Academic journal article American Journal of Health Education

Predictors of Quality of Life, Sexual Intercourse, and Sexual Satisfaction among Active Older Adults

Academic journal article American Journal of Health Education

Predictors of Quality of Life, Sexual Intercourse, and Sexual Satisfaction among Active Older Adults

Article excerpt

ABSTRACT

Background: Relatively little is known about the sexual behaviors of older people, and the relationship between quality of life and sexuality has not been fully explored. Purpose: The purpose of this study was to investigate the impact of sociological, cultural, and psychological factors to further explain variance beyond biological changes that influence participation in sexual intercourse, sexual satisfaction, and overall quality of life. Methods: Data were collected using a mixed-mode approach to optimize participant response and coverage. Residents of a large active retirement community served as the study participants. Results: Logistic regression identified a set of biopsychosocial variables which significantly distinguished between those who participate and do not participate in sexual intercourse. Multiple regression procedures identified sets of variables that significantly predicted sexual satisfaction and quality of life. Discussion: Overall findings add to the existing body of literature on aging, sexual health, and quality of life. Translation to Health Education Practice: Health professionals should develop interventions that provide education about sexuality to enhance sexual satisfaction and quality of life among community dwelling older adults.

BACKGROUND

The population growth rate for older adults has rapidly exceeded the growth rate of the United States population as a whole. The National Center for Health Statistics (NCHS) (l) reports that the older population in 2030 is projected to be twice as large as their counterparts in 2000, growing from 35 million to 71.5 million, representing nearly 20% of the national population. This shift of age demographics increases the importance of better understanding factors that contribute to the adaptation and well-being of the older population. One of the most important factors contributing to quality of life among older adults is sexuality. (2,3) However, according to recent literature, little is known about the sexual behaviors and sexual functioning of older people, (4) and the relationship between quality of life and sexuality has not been fully explored. (3)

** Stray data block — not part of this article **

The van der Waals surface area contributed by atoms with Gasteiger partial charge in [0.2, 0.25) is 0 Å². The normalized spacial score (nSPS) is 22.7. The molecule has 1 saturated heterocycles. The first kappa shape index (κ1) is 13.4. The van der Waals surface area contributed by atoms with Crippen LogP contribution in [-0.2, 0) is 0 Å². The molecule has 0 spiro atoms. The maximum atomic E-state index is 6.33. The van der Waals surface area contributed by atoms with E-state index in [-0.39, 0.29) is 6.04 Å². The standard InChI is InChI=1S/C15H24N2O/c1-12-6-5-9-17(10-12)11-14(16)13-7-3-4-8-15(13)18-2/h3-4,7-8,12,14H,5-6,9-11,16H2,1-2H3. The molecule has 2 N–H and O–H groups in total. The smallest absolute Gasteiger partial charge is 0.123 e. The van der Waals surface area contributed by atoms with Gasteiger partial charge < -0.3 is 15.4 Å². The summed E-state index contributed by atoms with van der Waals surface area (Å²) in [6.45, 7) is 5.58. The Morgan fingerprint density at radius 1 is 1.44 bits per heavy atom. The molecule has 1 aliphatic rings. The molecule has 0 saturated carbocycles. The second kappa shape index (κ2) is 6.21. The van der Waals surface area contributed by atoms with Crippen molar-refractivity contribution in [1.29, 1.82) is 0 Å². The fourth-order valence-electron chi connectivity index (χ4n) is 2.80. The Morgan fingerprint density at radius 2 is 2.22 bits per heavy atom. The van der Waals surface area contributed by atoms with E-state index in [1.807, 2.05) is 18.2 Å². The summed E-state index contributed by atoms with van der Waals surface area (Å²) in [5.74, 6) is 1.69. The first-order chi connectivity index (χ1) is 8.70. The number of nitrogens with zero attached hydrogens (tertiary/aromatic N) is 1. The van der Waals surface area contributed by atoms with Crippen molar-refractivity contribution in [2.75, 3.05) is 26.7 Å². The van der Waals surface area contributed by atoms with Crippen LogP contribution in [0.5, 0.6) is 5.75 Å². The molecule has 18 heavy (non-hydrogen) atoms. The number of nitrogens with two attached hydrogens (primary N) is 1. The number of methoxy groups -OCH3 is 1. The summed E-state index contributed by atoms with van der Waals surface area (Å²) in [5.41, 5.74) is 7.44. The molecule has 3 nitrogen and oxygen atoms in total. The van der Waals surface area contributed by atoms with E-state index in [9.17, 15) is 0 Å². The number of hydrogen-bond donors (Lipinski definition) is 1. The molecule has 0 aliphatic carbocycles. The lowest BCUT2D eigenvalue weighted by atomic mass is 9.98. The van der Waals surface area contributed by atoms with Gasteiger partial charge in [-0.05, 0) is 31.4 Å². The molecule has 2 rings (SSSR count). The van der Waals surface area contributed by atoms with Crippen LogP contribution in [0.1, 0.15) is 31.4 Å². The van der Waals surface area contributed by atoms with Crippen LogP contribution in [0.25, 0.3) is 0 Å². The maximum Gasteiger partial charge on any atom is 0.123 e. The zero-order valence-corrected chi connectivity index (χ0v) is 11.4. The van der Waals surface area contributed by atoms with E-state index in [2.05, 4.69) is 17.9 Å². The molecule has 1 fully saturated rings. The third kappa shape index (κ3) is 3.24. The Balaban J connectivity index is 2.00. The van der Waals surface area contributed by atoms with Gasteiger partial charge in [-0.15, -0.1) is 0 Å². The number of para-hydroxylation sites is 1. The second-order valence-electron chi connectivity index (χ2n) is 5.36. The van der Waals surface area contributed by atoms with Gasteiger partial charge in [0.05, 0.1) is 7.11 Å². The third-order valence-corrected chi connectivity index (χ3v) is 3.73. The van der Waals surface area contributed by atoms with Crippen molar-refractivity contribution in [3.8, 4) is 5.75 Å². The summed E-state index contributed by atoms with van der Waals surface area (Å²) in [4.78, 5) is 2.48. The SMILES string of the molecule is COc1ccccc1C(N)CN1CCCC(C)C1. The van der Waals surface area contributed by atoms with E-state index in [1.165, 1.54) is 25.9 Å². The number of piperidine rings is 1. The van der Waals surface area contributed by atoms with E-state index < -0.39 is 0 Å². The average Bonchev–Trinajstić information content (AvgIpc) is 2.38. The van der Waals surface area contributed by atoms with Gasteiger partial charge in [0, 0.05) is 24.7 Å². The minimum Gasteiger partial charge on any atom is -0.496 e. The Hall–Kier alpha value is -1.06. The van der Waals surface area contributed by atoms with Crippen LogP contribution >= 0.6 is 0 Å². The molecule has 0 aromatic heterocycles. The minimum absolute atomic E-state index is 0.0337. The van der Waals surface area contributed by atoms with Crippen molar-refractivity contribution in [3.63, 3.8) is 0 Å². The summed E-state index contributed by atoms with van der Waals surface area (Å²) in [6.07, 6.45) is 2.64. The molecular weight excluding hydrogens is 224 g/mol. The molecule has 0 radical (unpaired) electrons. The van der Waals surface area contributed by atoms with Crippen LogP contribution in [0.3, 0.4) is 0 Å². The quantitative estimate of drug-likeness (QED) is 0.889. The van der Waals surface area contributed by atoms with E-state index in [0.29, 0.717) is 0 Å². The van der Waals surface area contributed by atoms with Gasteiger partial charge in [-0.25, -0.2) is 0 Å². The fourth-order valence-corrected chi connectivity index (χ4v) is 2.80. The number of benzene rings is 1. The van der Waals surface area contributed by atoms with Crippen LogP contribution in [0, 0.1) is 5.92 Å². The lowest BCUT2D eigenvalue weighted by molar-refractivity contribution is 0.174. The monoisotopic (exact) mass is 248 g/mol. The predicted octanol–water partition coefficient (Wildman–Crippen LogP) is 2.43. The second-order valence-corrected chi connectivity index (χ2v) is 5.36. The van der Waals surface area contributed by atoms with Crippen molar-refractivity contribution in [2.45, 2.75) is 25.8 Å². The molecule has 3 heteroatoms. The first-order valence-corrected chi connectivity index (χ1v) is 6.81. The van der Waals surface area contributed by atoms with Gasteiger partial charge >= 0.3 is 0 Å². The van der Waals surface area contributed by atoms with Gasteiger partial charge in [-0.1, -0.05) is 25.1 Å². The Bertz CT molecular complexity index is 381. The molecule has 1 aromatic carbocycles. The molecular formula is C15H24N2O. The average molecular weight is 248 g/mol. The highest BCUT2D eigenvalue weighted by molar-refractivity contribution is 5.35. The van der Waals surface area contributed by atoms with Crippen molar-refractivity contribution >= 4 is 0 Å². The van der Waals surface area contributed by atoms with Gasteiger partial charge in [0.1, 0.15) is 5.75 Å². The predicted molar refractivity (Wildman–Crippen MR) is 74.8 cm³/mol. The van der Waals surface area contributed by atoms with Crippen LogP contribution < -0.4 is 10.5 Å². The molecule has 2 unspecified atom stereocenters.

Quality of life is a subjective and complex concept that can be measured using multiple dimensions. Considerable research on quality of life has been conducted among older adults. (3,5-8) Factors identified in the literature that influence older adults' quality of life include age, gender, education, marital status, health status, physical functioning, social relationships, psychological well-being, and sexual activity. Sexuality and sexual activities have not been frequently investigated variables in studies of quality of life among older adults. Sexuality has been defined as a multidimensional and holistic phenomenon with biological, emotional, psychological, intellectual, spiritual, and sociocultural components. (9,10) Sexuality is a major aspect of intimacy and incorporates components such as sexual desire, activity, function, attitudes, beliefs, values about identity, and self-concept.

Much of the previous literature is based on a biological or medical perspective, which asserts that sexual behaviors, desire, and satisfaction are reduced and eliminated with age due to physical transformations, hormonal changes, and chronic illnesses. (11) Many older adults who have sexual relations benefit from an important source of reinforcement and pleasure. It has been reported that sexuality helps preserve psychological and physical well-being, which indirectly contributes to the reduction in physical and mental health problems, health care costs, and may potentially increase life satisfaction. (12-14) A common misconception is that with age all sexual encounters cease and people become nonsexual beings. Empirical evidence suggests that physiological changes affect the intensity, frequency, and the quality of sexual response for both men and women; however, the capacity to enjoy sexual activities is not altered with age. …

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